I actually didn’t realize how new these guys were until now! No wonder they posted live songs on their MySpace page! I am sure recorded versions are to follow! You can catch the Rosewood Ghosts live at Maxwell’s in Hoboken, NJ, on Thursday, April 16. If you can’t wait that long, log onto myspace.com/rosewoodghosts or rosewoodghosts.com to find out more about this band. - The Aquarian Weekly


"Rest in peace, Bill Owens: Rosewood Ghosts are soaking up the afterlife"

by Jordan Schwartz, March 17, 2009

The Bill Owens Five died in December 2008, but they’ve returned as Ghosts.

As the band notes on its Facebook page, 2009 will mark a new musical direction for the band formerly known as Bill Owens Five. The Hoboken-based rockers have a new lineup and a new name – Rosewood Ghosts.

The group invited its fans to rename the band in its “Kill Bill Owens Five” contest, but in the end, it was the members themselves who came up with the new moniker.

“Locking ourselves in a room and fighting over names brought us closer together,” said guitarist Saul Slotnick, who grew up in East Brunswick but now lives in New York City.

The change came because of the band’s new direction and a general dislike for the former name.

Who is Bill Owens anyway?

“We got tired of answering that question,” said bassist and Morristown native Steve Brown.

Slotnick and drummer Matt Teitelman, a New Brunswick resident, joined the Ghosts at the end of last year.

“The talent of the band was raised tremendously,” said guitarist Jamie DiTringo of Hoboken. “We’re more edgy sounding now.”

DiTringo started the band in 2004 with Brown, lead singer Joe Montague of Trenton, and Bloomfield resident Adam Weissman on keys.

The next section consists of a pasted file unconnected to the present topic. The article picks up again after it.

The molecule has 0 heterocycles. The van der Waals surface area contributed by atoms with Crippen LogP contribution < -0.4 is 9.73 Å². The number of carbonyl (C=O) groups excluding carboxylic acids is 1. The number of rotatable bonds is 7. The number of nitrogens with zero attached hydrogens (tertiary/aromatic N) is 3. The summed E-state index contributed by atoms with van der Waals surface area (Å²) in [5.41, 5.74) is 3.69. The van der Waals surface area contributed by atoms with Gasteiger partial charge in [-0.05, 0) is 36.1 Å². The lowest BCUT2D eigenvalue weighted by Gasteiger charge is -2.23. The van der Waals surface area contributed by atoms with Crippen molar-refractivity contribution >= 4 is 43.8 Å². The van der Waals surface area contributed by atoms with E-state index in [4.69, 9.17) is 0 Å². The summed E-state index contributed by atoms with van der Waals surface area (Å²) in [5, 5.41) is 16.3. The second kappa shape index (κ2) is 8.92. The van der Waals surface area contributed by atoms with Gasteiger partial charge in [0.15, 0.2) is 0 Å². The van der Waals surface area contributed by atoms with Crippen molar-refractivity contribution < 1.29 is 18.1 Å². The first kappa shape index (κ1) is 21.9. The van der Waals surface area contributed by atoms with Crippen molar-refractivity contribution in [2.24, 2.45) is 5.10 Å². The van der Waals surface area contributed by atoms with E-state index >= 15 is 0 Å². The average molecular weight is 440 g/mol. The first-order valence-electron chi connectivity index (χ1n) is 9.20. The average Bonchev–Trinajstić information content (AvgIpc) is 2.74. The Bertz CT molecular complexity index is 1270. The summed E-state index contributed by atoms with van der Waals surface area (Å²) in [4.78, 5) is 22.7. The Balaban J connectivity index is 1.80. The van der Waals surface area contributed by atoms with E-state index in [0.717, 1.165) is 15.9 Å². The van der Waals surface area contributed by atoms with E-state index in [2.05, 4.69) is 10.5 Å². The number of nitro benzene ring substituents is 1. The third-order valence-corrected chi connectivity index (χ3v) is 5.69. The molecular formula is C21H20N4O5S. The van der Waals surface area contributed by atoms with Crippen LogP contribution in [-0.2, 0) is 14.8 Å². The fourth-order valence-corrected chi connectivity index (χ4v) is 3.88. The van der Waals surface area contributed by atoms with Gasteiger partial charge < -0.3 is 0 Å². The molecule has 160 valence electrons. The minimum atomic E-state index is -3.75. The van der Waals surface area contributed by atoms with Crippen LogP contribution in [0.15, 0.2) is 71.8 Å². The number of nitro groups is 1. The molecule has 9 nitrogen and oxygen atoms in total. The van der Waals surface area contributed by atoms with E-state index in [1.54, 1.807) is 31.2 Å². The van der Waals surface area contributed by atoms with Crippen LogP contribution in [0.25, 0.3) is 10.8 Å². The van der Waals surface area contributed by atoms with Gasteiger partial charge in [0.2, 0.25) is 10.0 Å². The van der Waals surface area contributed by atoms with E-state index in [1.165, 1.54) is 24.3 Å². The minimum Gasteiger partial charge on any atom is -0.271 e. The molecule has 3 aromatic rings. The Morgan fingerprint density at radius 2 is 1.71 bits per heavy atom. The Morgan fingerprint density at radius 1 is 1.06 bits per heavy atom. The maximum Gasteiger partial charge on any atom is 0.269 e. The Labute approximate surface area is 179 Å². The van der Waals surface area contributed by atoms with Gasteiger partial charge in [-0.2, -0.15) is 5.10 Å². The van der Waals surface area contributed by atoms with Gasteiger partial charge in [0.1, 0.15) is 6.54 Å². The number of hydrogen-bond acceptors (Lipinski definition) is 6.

The Bill Owens Five occasionally had one guitarist and two keyboard players, but the revamped lineup has changed some of the members’ roles.

“There becomes a noticeable difference when you have keyboards filling out rhythms,” said Weissman. “I don’t have to be as prevalent now; I can be more particular and tasteful because I don’t have to back Jamie up, because Saul will do that.”

In addition to singing, Montague plays harmonica but he put down the guitar a few years ago to explore more creative melodies and help him interact better with the crowd.

It appears to be working. At their first show as Rosewood Ghosts on Feb. 21 at the Bitter End in New York, two girls couldn’t help but jump up on stage to dance with the band towards the end of their set.

“We all thought that someone knew them,” said Montague. - Metromix, Jersey Shore


Discography

Still working on that hot first release.

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Bio

Rosewood Ghosts is an original post classic rock band from Hoboken, NJ. Born from six musicians who grew up listening to their parents record collections, they have forged a sound that evokes the spirit of classic bands like The Rolling Stones, The Doors & The Who, as well as contemporaries like Wilco, Ryan Adams & The Black Crowes, all while spawning a unique creative direction of its own. With such a wide range of influences, their self proclaimed genre and catch phrase - Post Classic Rock: Music from the people who bought the records of the people who brought you classic rock - is their best known sonic identifier.

The roots of the band stem from another Hoboken-based band called the Bill Owens Five. For four years, they had been shaking venues up and down the east coast and beyond. In early 2009, the original four members (Jamie DiTringo, Joe Montague, Adam Weissman, Steve Brown) teamed up with Matt Teitelman and Saul Slotnick to form their hottest incarnation yet. The output was so inspired that a new name for the project was in order… thus Rosewood Ghosts was born.